@binmouth and I sat high up in the hallowed surroundings of the Royal Albert Hall, now the prestige venue of choice for many top acts. It is a remarkable venue that affords the great majority of the audience an excellent, if sometimes distant, view however the venue has a notoriously poor acoustic despite the mushrooms in the roof. The National had chosen RAH for this their main UK show prior to the official release of High Violet (assuming the previous nights Electric Ballroom is accepted as a warm up gig) and typically seats ‘sold out’ almost instantly.
Support was from Buke & Gass who did sterling work as a two piece to warm the crowd up (despite many staying in the bar – shame on them). Buke & Gass is certainly a band that deserves greater and closer attention, they played with style and an intriguing creativity. The National have a bit of a fondness for the slightly odd as support, St Vincent played Bristol when last they were there.
On cue the lights go down, violet light floods the stage and some portentous walk on music plays and on they come. I have to say that the early songs sounded fine but not as secure as they might have been, the band perhaps a little unsure how to deal with the Hall. Baby, We’ll Be fine was started, re-started and eventually abandoned when Matt Berninger totally screwed up the lyrics…. ‘shame, it sounded f***ing sweet in rehearsal’ . This seemed to be the moment when the band settled down. From here on in it got tighter and more assured, nerves seemed to have been wiped away.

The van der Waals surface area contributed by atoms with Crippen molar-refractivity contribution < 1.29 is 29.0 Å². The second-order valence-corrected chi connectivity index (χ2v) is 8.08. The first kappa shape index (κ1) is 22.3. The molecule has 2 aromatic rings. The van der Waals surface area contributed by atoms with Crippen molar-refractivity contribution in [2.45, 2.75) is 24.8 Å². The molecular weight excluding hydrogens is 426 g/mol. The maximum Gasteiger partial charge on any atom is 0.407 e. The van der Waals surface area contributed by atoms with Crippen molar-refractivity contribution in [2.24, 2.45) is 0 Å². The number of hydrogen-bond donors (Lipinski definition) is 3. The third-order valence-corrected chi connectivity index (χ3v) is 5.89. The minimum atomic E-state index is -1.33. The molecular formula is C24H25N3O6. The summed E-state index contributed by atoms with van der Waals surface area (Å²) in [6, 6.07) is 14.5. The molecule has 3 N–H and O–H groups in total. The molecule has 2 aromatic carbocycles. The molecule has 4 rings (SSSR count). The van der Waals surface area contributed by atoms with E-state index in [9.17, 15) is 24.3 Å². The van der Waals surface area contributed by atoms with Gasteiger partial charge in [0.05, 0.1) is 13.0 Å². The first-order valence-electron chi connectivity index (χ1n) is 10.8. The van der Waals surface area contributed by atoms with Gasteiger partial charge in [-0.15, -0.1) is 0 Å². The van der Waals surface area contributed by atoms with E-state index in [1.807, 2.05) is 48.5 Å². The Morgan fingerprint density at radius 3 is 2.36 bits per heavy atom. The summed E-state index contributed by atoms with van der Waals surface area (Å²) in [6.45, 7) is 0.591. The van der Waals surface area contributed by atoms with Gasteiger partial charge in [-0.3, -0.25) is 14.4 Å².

High Violet is a great and majestic new collection of material and the songs shone during the set at the Albert Hall ably bolstered by songs from Boxer and Alligator. Berninger is an exta-ordinary front man. In some respects he is reminiscent of Roddy Woomble (from my other tip-top band) in that he is a strange mixture of reticence and shyness and by turns effervescent and full of wreckless abandon. Where Berninger is particular is in what appears to be his lack of rhythm, his on stage jerks and spasms must surely belie what is going on in his head. Not being an archetypical front man, clearly pained in some respects from fronting up, this does lend him a humanity and vulnerability, also shared by Woomble, that oddly makes him an ideal front man, although perhaps at his best in slightly more modest surroundings.
Stand out songs? Well of course Abel, All the Wine, England, Terrible Love, oh and of course the perennially excellent Mr November and final extended and climactic closer About Today. In an attempt to bring IDS into the occasion he got the dubious delight of listening to Secret Meeting down the line from the mobile – must have sounded shocking, sorry… As the set ran on it got better and better, the playing, Berningers performance walking out among the crowd, and finally a sense from the crowd that there was a real connection.
Great though it was I still feel less comfortable with gigs of this sort of size, 7000 is affair audience even in this the most accommodating of venues, and it is hard to feel the immediacy and the closeness that you inevitably do at smaller shows. That said here I am a day after still with the songs running around my head and the event still at the front of my mind. Let’s do hope that there will be some smaller scale shows maybe later in the year. The National – maybe this is their year, maybe this is the big break through (to what?) album? They have certainly paid their dues but what a shame if they end up doing the stadium route and the fragile connection with their fan base is fractured and distanced. But what music … I am still in love.
Pic Of Matt and H courtesy of @binmouth, a few more back stagers can be seen here
Some great pix if the night are here from David Emery